President Nana Akufo-Addo says the decision to implement the Free SHS policy was not influenced by a desire to score political points, but by the need to offer opportunities for Ghanaians, especially the deprived and marginalised.
“The Free Senior High School policy continues to be controversial; some people are determined to make politics out of it.
“For me, it is not about politics, it is about the progress of our country – what kind of education policy we should have that will allow us to move forward quickly.
"They said I couldn’t do it, it will be a reality,” he said.
The President is scheduled to launch the programme at the West African Secondary School (WASS) at Adenta in Accra on Tuesday, where he will also provide further details on his flagship education policy.
The policy is expected to afford over 420,000 senior high school students free access to secondary education.
At the 60th anniversary of the Okuapeman SHS at Akropong-Akuapem, President Akufo-Addo said the Free SHS policy was aimed at building an educated populace for speedy national development and progress.
“By free SHS, we mean that in addition to tuition, which is already free, there will be no admission fees, no library fees, no science centre fees, no computer laboratory fees, no examination fees, no utility fees. There will be free textbooks, free boarding and free meals and day students will get a meal at school for free.
“Free SHS will also cover agricultural, vocational and technical institutions at the high school level,” the President had said.
Despite challenges that greeted the implementation of the policy on Monday with the reopening of schools across the country, parents and some heads of high schools have welcomed the move.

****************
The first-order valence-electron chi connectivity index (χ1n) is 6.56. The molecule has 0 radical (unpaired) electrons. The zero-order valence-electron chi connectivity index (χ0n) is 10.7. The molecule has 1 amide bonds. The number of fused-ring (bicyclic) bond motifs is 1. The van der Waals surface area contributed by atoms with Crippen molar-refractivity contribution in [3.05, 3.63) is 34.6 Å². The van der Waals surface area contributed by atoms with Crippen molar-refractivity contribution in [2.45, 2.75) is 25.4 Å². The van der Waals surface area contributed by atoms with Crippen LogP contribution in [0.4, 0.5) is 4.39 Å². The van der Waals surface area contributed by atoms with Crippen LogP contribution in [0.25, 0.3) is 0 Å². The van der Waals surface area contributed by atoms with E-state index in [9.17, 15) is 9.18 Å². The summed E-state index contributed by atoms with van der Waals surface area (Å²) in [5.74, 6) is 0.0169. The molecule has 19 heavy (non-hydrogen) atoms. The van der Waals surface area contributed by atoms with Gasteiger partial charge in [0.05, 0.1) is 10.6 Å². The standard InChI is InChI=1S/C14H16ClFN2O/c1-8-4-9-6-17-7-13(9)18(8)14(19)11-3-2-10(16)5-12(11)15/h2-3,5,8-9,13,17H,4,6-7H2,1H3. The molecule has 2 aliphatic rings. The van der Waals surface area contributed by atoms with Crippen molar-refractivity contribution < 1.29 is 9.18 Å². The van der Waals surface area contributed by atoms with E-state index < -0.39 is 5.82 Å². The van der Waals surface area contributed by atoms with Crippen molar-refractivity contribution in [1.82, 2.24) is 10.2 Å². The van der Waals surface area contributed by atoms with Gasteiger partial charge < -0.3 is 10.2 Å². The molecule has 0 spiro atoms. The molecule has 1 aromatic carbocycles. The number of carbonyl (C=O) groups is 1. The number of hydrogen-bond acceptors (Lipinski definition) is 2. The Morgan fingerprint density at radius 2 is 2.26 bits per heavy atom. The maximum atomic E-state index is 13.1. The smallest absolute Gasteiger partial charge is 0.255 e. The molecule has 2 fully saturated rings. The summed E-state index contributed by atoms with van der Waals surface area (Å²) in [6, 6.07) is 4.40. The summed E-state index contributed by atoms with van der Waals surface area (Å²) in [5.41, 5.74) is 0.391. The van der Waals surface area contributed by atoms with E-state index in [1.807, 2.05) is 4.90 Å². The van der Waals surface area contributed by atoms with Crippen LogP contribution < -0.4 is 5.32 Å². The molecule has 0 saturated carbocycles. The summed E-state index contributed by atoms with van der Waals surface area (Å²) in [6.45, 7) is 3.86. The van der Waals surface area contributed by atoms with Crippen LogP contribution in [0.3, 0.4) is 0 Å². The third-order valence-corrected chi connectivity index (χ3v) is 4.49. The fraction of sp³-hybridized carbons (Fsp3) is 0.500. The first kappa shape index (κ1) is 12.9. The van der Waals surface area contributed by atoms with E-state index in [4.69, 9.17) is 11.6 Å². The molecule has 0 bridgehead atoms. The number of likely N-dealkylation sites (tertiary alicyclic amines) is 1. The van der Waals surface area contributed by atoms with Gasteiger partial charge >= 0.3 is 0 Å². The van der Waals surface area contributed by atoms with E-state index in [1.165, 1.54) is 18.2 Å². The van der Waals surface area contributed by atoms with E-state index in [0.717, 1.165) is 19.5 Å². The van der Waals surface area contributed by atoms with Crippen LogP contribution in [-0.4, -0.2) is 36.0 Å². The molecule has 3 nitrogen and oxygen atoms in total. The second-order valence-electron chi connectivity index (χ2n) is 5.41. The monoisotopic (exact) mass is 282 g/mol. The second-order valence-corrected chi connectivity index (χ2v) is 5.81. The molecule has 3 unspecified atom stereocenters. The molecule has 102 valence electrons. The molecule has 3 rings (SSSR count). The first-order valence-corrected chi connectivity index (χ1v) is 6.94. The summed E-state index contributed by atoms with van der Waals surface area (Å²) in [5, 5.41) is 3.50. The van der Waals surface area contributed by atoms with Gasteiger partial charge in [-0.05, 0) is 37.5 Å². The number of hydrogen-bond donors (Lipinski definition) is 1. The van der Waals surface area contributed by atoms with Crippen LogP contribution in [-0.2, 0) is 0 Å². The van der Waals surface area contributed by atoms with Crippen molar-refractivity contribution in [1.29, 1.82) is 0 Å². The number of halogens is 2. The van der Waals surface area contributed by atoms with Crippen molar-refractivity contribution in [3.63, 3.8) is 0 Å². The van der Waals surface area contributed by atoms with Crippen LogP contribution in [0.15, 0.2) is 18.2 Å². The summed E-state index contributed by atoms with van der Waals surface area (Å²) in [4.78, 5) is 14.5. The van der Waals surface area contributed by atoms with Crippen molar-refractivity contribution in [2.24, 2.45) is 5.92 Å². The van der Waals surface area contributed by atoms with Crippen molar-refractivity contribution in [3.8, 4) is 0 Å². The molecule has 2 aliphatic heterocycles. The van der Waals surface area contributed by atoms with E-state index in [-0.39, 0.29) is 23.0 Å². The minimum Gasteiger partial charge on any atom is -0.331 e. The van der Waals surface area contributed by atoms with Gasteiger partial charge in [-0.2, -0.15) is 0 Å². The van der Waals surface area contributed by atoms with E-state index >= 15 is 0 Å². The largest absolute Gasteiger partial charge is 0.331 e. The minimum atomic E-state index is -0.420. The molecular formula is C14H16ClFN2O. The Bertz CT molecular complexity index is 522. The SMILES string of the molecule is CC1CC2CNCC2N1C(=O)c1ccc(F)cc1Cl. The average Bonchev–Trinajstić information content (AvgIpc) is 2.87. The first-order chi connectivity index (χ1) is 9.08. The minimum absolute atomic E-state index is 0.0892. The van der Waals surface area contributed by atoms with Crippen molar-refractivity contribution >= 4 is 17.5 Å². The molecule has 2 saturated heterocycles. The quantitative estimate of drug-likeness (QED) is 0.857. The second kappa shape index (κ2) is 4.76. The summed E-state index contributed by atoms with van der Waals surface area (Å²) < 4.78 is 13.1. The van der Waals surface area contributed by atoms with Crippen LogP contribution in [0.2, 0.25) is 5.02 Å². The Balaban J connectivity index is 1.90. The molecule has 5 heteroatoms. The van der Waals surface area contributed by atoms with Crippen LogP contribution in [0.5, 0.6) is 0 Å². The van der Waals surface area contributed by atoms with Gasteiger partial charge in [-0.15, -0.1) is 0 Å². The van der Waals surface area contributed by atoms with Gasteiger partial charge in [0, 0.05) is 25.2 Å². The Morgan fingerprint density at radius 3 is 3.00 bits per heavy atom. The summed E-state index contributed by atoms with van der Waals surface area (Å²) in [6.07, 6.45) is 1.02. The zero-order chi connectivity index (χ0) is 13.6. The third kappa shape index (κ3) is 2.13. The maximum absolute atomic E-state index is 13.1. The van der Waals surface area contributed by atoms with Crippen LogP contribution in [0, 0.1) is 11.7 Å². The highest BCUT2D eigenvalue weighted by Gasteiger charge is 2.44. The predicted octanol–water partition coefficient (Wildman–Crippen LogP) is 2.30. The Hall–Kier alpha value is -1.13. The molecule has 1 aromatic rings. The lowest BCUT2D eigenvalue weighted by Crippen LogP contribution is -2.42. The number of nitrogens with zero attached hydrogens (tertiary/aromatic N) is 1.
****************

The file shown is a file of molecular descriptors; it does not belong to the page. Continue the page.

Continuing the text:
Some schools say they are yet to receive funds that will support the implementation of the programme, amid claims some headmasters are charging fees exempted from the policy.
Some parents complain the computerised school placement system has failed to select their children. Others say their children have been sent to day schools at locations far away from their residence.
Speaking Monday at the Flagstaff House the President called for public support to make the policy successful.
“I need the support of people like you and all well-meaning Ghanaians to make a success of this policy. If it succeeds it opens up huge opportunities for a lot of people who perhaps didn’t see a future for themselves,” the President urged.
Meanwhile, Government says it will sanction any head teacher who charges fees exempted from the policy.
Public Relations Officer of the Ministry of Education, Otor Plahar, said the Ministry will descend heavily on any headmaster trying to derail the implementation of the programme.
Mr Plahar was speaking Monday on Adom FM’s flagship political programme, Burning Issues, hosted by Afia Pokua on some challenges associated with the registration and placement of some SHS students across the country.
“People should not take things for granted, so definitely the Minister of Education will not sit down for anyone to derail this programme so I can assure you any headmaster found flouting the directive will be brought to book“ he cautioned.
The warning follows reports by some parents that authorities at the Presbyterian Senior High Technical School at Aburi in the Eastern Region are taking in excess of GHC 320 from parents for the purchase of sandals, jacket, PTA and other school items, in contravention of government's directive.